It has been a long time, but I believe 3/8" movement pushing on the chain. The tension adjusters should be in plain sight on the bar. You don't want it too tight, yet you don't want a lot of slack either. The problem with allowing it to have any slack is, that is when it is most prone to snapping.
Work it slow, as that is one extremely vulnerable design. If you have sand or soft soil it is okay. But, if you hit a good sized rock that it hooks onto, don't be surprised if the chain snaps. You'll have your best luck with that, if you run it with the throttle just a little bit past the point to where the chain is turning. That way it allows the clutch to slip, instead of it trying to excert so much force it snaps the chain.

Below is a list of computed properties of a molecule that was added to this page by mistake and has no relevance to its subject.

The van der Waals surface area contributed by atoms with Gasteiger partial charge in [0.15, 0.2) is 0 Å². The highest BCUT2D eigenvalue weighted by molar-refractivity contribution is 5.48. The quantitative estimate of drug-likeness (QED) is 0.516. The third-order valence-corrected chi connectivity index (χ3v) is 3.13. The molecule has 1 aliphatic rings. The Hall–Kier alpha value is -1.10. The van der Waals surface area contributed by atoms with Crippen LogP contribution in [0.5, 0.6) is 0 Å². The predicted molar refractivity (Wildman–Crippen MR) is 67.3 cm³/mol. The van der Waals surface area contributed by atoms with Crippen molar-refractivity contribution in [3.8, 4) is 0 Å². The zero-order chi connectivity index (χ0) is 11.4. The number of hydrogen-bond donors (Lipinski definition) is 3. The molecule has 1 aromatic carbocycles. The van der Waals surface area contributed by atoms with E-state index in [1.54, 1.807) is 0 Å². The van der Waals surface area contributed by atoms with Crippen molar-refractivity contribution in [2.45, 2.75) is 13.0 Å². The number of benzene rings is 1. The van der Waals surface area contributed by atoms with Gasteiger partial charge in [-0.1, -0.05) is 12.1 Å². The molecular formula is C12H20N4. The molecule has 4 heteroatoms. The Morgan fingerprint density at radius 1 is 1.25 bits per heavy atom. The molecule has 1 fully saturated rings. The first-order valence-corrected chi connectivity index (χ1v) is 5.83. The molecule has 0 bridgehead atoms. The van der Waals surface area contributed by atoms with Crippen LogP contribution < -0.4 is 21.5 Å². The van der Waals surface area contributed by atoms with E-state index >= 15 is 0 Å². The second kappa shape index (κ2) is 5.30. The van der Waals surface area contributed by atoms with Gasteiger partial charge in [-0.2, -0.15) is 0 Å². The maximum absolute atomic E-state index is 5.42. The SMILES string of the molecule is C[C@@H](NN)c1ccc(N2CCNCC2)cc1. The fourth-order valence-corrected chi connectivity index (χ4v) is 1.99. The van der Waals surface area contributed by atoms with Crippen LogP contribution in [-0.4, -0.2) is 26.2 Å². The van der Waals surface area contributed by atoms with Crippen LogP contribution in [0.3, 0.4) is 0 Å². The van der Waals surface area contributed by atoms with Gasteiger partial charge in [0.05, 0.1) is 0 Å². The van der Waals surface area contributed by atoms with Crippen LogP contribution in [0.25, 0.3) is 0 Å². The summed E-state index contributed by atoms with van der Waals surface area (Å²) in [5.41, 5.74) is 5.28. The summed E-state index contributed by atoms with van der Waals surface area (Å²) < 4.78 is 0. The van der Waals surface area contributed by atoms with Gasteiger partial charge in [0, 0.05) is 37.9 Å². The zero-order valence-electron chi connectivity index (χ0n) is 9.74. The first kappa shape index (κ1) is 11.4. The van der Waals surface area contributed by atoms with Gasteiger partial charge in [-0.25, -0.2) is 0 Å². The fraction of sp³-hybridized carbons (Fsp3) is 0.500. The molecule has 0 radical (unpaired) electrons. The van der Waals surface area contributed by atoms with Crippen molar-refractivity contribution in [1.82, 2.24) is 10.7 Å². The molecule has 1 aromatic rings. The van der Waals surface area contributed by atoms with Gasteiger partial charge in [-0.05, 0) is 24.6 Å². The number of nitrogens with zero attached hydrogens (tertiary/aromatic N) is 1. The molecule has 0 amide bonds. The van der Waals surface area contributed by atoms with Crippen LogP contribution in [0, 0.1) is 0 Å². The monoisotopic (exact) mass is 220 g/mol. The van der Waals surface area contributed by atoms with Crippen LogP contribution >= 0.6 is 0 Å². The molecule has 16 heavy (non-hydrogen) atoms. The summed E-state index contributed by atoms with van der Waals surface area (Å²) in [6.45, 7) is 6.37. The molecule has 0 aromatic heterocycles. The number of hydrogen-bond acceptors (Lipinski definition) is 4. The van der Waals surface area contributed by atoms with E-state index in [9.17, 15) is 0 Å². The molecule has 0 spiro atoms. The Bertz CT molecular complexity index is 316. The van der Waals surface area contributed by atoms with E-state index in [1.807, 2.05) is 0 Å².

I use to rent out construction equipment, and I spent a lot of hours fixing chains on one of those machines. In rocky soil, those machines stretch chains like you just wouldn't believe. Once they get stretched, the chain is weakened and it's just a matter of time until it snaps. Remember what I said about the throttle on that, and it will help get you through your job.
|2 years ago. Rating: 0|